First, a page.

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Diagnosing Plant Problems

by Phil Pratt, OSU County Extension Office

Diagnosing plant problems can be set forth in some simple steps. However, one of the things that must be kept in mind is that "plant problems" can be caused by several different factors. The first steps in diagnosing plant problems is to remember plants can be made to look or grow abnormally by things that may be separated into three broad categories:

  1. Adverse environmental conditions.
  2. Insect infestation.
  3. Disease infections.

A basic and important step when inspection a "sick" plant is to determine if the cause is environmental or non-environmental (insect/disease) in nature. One key that can help answer this question is looking for "uniformity". Problems caused by adverse environment or unhealthy growing conditions often appear "uniform". Examples of uniformity are...

  1. Many different species of plants in the local area are affected.
  2. Symptoms isolated to specific parts of affected plants (ex. older leaves or leaves isolated on one side of the plant).
  3. All affected plants are exhibiting the same or similar symptom(s).
  4. Symptoms appeared within similar or uniformly time frame.

Uniformity often eliminates insects or pathogenic diseases. It often indicates an adverse environmental factor such as...

  1. Drought.
  2. Improper irrigation (too little or too much water).
  3. Improper fertilization.
  4. Harmful air and/or soil temperature.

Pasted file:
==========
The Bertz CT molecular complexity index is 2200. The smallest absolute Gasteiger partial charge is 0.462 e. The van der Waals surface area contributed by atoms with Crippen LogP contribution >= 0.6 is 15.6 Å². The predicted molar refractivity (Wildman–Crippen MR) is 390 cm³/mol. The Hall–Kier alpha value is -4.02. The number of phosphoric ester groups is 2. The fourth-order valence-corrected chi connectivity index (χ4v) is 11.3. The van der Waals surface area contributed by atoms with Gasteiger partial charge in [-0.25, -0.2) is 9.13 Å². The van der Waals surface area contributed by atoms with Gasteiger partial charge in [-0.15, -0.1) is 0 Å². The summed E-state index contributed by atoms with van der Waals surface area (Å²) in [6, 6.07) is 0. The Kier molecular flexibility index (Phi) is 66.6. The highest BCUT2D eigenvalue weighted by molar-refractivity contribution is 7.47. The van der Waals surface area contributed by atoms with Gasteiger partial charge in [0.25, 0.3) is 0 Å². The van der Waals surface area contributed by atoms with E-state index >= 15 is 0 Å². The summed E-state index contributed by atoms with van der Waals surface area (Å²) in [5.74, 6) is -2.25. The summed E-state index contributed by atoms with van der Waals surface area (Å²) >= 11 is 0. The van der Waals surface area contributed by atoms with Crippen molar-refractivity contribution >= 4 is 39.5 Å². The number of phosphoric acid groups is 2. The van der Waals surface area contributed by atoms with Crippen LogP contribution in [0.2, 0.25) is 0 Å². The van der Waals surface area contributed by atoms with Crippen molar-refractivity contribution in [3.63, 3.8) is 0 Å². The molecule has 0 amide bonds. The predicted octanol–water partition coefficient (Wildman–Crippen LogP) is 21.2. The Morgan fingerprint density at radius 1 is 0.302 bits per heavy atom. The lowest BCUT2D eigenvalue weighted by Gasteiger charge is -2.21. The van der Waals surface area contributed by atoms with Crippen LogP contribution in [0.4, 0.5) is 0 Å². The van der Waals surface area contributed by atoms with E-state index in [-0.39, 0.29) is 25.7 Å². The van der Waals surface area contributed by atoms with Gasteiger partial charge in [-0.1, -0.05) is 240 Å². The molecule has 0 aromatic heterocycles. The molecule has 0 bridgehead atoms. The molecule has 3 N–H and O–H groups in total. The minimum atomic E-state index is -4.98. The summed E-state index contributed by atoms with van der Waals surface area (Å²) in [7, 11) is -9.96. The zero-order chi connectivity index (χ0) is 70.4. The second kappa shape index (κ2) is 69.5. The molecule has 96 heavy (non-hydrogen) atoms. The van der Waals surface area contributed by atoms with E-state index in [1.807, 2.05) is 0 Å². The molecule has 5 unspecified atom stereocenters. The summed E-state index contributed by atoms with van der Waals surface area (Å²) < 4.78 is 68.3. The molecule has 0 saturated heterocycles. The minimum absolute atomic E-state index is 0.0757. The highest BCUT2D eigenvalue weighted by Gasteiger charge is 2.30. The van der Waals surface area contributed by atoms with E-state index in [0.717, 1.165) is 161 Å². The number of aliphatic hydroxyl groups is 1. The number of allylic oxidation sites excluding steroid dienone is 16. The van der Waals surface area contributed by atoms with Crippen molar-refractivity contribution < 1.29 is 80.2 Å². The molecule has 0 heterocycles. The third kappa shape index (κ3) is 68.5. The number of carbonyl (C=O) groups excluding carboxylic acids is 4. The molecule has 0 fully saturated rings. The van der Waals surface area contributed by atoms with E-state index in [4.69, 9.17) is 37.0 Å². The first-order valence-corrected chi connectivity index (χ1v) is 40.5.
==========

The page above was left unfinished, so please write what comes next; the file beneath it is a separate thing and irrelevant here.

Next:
5. Damage from improper use of pesticides or other chemicals.

Insects usually do not feed uniformly on plants and disease causing organisms usually do not cause symptoms that appear uniformly on plants.

Once environmental factors have been ruled out, the next step is to determine if the damage is being caused by insects or diseases. In many cases, if insects are involved they can be seen on the affected plant. But this is not true in every instance. Some insect damaged can be caused by insects that are small and difficult to see, or they may feed at night and drop to the ground during the heat of the day. Close inspection is often required to determine if the cause of the problem is or is not insects.

When you feel comfortably certain insects are not the culprit and adverse environment problems have been eliminated, you are left with pathogen diseases. In general pathogenic diseases are not uniform in relation to when and where they infect a plant. For example a fungal leaf spot disease is often host specific, it will often not infect every leaf on an individual , the infection sites occur randomly on each infected leaf. If the example is a root rot, they usually do not infect every plant within a given population.

In conclusion, when trying to diagnosis plant disease problems, a process of elimination can ofter be used. Check for and eliminate environment related problems and onsect pests. Determine if the problem is uniform in how it is affecting plants. Obvious uniformity lends itself to problems caused by something other than a pathogenic disease. If there does not appear to be uniformity, than consider a pathogenic disease and remember most pathogenic plant diseases are the result of fungi.